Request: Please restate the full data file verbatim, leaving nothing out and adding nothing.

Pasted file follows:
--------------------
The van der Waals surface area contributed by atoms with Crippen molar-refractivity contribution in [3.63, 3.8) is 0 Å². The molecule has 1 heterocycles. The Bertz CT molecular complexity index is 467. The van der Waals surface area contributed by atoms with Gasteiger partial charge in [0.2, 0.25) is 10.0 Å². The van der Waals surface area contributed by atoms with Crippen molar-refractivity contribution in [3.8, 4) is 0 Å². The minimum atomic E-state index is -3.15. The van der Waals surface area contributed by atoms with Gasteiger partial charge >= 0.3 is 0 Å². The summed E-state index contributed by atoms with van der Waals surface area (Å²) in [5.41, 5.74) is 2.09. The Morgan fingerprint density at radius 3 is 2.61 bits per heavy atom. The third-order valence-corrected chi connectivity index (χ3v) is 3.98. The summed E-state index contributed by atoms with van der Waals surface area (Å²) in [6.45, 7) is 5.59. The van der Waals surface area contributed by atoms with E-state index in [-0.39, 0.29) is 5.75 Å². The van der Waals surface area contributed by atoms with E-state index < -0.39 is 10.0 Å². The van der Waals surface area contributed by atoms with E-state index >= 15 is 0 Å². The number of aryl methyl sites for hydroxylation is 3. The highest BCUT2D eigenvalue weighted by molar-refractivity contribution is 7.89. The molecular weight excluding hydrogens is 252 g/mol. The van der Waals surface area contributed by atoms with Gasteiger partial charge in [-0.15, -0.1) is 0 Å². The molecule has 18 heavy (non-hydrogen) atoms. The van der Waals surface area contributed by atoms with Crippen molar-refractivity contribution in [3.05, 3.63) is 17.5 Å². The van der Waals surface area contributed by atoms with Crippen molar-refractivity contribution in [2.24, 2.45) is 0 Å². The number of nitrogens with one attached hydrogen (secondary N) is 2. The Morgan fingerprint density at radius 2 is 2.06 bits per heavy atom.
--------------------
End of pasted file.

The van der Waals surface area contributed by atoms with Crippen molar-refractivity contribution in [3.63, 3.8) is 0 Å². The molecule has 1 heterocycles. The Bertz CT molecular complexity index is 467. The van der Waals surface area contributed by atoms with Gasteiger partial charge in [0.2, 0.25) is 10.0 Å². The van der Waals surface area contributed by atoms with Crippen molar-refractivity contribution in [3.8, 4) is 0 Å². The minimum atomic E-state index is -3.15. The van der Waals surface area contributed by atoms with Gasteiger partial charge >= 0.3 is 0 Å². The summed E-state index contributed by atoms with van der Waals surface area (Å²) in [5.41, 5.74) is 2.09. The Morgan fingerprint density at radius 3 is 2.61 bits per heavy atom. The third-order valence-corrected chi connectivity index (χ3v) is 3.98. The summed E-state index contributed by atoms with van der Waals surface area (Å²) in [6.45, 7) is 5.59. The van der Waals surface area contributed by atoms with E-state index in [-0.39, 0.29) is 5.75 Å². The van der Waals surface area contributed by atoms with E-state index < -0.39 is 10.0 Å². The van der Waals surface area contributed by atoms with E-state index >= 15 is 0 Å². The number of aryl methyl sites for hydroxylation is 3. The highest BCUT2D eigenvalue weighted by molar-refractivity contribution is 7.89. The molecular weight excluding hydrogens is 252 g/mol. The van der Waals surface area contributed by atoms with Gasteiger partial charge in [-0.15, -0.1) is 0 Å². The molecule has 18 heavy (non-hydrogen) atoms. The van der Waals surface area contributed by atoms with Crippen molar-refractivity contribution in [3.05, 3.63) is 17.5 Å². The van der Waals surface area contributed by atoms with Crippen molar-refractivity contribution in [2.24, 2.45) is 0 Å². The number of nitrogens with one attached hydrogen (secondary N) is 2. The Morgan fingerprint density at radius 2 is 2.06 bits per heavy atom.